Aldabra Tortoise



Common Name: Aldabra Tortoise
Scientific Name: Geochelone gigantia
Range: on Aldabra Atoll in Indian Ocean
Habitat: many different habitats on the islands- scrub, mangrove swamp, coastal dune, & largest concentration on grasslands
Status: not listed by USFWS as threatened but protected by CITES
Diet in the Wild: primarily vegetarian, but also small invertebrates, little carrion, decaying flesh of dead land crabs and other turtles
Diet at the F.W. Zoo: salad twice a week, for snacks- apples, bananas, veggi-pellets
Location at the Zoo: overlooking the African Hoof Stock Exhibit

Physical Description: Males average a 122 cm carapace (shell) and weigh 120 kg while the females average a 91 cm carapace and weigh 159 kg. The thick carapace is brownish gray and highly domed . The head is narrowly pointed with a convex forehead. The tail, head, neck, and limbs are gray. Males have larger and longer tails than the females.

General Information: Among the tortoises, this species is second only in size to the slightly larger species found on the Galapagos Islands. Life Span is believed to surpass 100 years. It is believed that tortoises are the longest lived of all animals. Belonging to the class reptilia makes it cold-blooded; standing water is limited so the tortoise relies heavily on metabolic water and water in its food. It digs burrows to stay cool and stays in the shade during the hot weather.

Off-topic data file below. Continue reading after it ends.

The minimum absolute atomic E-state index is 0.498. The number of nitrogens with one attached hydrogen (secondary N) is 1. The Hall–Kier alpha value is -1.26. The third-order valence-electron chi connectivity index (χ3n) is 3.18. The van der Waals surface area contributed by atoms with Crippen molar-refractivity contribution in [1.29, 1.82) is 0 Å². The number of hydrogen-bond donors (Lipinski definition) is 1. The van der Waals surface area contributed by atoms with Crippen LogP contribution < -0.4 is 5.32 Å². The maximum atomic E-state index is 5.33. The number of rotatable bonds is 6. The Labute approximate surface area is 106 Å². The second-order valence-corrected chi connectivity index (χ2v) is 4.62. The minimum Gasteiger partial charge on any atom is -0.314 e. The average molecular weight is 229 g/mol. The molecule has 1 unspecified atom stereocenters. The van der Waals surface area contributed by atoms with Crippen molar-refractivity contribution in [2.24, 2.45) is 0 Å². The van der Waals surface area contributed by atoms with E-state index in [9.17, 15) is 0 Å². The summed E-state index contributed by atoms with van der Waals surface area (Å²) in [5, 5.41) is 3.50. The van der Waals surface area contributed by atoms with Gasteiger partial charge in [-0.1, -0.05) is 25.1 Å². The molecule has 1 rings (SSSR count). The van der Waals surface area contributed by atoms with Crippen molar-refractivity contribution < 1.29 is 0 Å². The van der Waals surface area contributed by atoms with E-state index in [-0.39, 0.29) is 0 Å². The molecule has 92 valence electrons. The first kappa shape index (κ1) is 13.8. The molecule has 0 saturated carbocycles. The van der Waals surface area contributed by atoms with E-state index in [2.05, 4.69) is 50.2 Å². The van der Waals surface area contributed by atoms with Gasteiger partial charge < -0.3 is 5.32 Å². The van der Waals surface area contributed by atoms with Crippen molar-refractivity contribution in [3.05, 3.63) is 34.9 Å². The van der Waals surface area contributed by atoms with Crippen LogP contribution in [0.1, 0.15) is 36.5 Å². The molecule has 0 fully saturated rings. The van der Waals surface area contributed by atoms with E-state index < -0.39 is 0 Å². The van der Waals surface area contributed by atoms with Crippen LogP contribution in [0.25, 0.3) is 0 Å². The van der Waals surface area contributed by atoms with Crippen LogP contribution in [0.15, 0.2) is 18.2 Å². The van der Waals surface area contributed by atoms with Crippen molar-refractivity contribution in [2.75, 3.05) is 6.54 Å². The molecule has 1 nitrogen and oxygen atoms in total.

Tortoise Takes a Shower

Reproduction: Sexual maturity is determined by size rather than age. Most begin to reproduce when they reach approximately half their eventual size. Mating takes place from February to May. Eggs are laid in a shallow nest. females lay between 9-25 eggs of which less than half are fertile in a low density population. The female may lay several clutches of 12-14 eggs a year. Hatching occurs from early October to mid December.

photo from

Special Adaptations: Tortoises have been known to knock down over small trees and shrubs to obtain nutrition leaves. A number of woody plants are readily eaten, and some show a conspicuous browse line about a meter above the ground, or as high the tortoises can stretch their necks. They use their necks to reach certain foods. In the case of danger, the turtle is able to pull its body into its thick shell for protection.

Comments from the Fort Worth Zoo tortoises: They have two tortoises which have been there since the early 1960s. The male weighs over 800 pounds, and during the recent change of environment he had to be moved across the property. It took six large male humans to carry him. Whew! The recent addition of the tortoises' new home makes it accessible year-round. Bobby, their attendant, said that they do not move very fast...unless you wave an apple in front of them. The male mounts the female every summer, but to no avail; she has never produced any offspring.

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